By Jennifer Browning
When Heidi Dohse was 13 she complained to her parents that she would get light headed. Her parents took her to the doctor who determined her problem was a lack of salt in her diet. Heidi continued to feel like something was wrong.
“No one could really find anything wrong,” Heidi said, “so I just felt like no one believed me.”
There were other signs that something wasn’t right. Heidi could never find her pulse.
“In high school P.E. they always tell us to take our pulse,” she said. “I couldn’t count it, I couldn’t figure out how people got that number. Like how to take a pulse because my heart rate was so irregular and I thought it was my own inability to count them.”
Despite having her required yearly physicals because she played sports, Heidi said her arrhythmia was so sporadic that doctors missed it each time.
And then there was another clue that Heidi wasn’t aware was an issue at the time.
“I could feel my heart beat,” she said, “and I didn’t know you weren’t supposed to feel your heart beating all the time.”
When Heidi went to get her wisdom teeth pulled out, her doctor didn’t go through with the procedure because he saw irregularities with her heart.
“I went in to get the wisdom teeth pulled, and they put the monitor on and put me out,” Heidi said. “I wake up from the anesthesia and I thought oh wow this is great! This didn’t even hurt! And I looked at my doctor, and he was white.”
The doctor saw some arrhythmia issues among other things.
“He panicked, and said ‘we didn’t pull your teeth, we need you to go see and an internist or a cardiologist and tell them that something is going on,’” Heidi said. “My mom immediately took me over to the cardiologist. He put his hand on my wrist, took my pulse for 15 seconds and said I was fine.”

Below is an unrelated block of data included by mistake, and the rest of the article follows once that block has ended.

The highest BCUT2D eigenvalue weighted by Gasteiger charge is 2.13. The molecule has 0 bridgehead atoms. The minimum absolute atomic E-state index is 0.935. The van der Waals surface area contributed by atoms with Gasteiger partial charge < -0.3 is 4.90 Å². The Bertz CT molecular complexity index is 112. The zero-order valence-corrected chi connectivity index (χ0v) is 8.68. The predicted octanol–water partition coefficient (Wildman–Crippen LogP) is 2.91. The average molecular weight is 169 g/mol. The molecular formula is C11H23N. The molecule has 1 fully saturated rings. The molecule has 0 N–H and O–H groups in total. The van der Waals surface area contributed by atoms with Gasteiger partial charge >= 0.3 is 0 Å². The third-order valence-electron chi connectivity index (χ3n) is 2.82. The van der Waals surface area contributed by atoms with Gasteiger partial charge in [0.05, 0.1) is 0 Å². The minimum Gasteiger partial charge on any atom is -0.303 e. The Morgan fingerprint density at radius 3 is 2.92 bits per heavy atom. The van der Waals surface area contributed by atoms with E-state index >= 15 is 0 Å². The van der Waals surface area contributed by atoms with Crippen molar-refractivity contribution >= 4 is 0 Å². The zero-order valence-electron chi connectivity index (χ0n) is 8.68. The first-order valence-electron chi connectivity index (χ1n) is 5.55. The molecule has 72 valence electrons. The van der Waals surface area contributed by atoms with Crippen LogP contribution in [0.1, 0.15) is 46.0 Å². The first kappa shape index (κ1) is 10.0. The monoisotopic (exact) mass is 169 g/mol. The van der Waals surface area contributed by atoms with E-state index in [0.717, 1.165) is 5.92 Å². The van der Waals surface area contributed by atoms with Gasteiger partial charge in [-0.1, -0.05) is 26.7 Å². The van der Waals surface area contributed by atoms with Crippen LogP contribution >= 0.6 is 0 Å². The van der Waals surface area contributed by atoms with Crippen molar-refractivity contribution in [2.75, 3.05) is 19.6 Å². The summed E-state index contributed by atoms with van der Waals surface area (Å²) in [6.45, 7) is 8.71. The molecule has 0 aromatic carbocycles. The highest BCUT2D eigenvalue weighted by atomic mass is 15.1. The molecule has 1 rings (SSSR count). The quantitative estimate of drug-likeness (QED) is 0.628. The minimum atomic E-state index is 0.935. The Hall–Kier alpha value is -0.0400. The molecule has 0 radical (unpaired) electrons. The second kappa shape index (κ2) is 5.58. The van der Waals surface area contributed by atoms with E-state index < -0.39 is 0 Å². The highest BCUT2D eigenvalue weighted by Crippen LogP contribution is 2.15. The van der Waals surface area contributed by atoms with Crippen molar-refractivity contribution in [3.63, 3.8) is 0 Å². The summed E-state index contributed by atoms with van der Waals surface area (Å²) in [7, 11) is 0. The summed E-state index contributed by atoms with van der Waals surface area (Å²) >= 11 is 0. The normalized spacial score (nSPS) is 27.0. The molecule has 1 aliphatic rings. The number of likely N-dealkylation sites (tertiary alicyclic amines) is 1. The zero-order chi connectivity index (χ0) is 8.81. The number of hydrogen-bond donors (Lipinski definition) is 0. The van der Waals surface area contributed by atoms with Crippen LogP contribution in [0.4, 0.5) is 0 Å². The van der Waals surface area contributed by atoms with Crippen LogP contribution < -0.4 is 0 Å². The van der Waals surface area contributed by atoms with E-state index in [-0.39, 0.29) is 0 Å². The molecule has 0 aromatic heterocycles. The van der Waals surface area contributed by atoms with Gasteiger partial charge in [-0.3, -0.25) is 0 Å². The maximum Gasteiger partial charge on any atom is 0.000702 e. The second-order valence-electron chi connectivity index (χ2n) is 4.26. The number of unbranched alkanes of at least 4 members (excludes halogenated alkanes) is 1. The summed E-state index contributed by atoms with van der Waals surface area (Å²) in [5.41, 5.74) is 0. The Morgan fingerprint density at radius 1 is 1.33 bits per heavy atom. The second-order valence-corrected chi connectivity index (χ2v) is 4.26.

It wasn’t until Heidi went in to have knee surgery in 1982 that someone believed that something wasn’t right with Heidi’s heart. Before going into knee surgery,
“They put me on a little monitor, and by now I knew that when I feel my heart beating that was not a good thing,” she said. “I saw my heart beating, my nurse came in gave me an EKG and brought in the doctor. He told me that I wasn’t having surgery that I was going to the coronary unit. I thought okay, at least somebody believes me now.”
After three days in the coronary unit, she was transferred to University of California-San Francisco Hospital where she spent a month. While there doctors ran numerous tests and tested various drugs on her.
Doctors eventually told her there was nothing else they could do.
“They told me that they had run out of things they could do, and that they didn’t know how long I would live,” Heidi said. “So I quit college and moved to Maui. I thought, well, if I am not going to live very long, then I might as well go to Hawaii!”
A year later, at 19, Heidi’s condition became worse, so she returned to her doctors in California, where they put in her first pacemaker.
“One of the things that it took getting used to was that once I had the pacemaker put in was not feeling my heartbeat,” she said. “And the only way I could tell that it was beating was to take that pulse, but it was really eerie to keep wondering if it was still in there.”
Heidi continued her active lifestyle that involved competitive sports such as adventure racing and mountain biking.
“Then everything was great. I have never considered myself as a heart patient, I just considered myself as someone with a bad electrical system and we fixed it.”
It wasn’t until the leads went bad 20 years later when Heidi was on vacation with her husband in Florida. Heidi’s scar had opened up.
“I call my cardiologist and tell him, hey, my scar is opening up and green goop is coming out. He told me I needed to go find and emergency room and go get IV antibiotics. I was like, ok but we are on vacation for the next four or five days. He said well do that every night. So during the day we would go do things like go to Sea World or to Disney World and at night we would get IVs.”
When I came home to Idaho, the cardiologist asked her to come in for an appointment.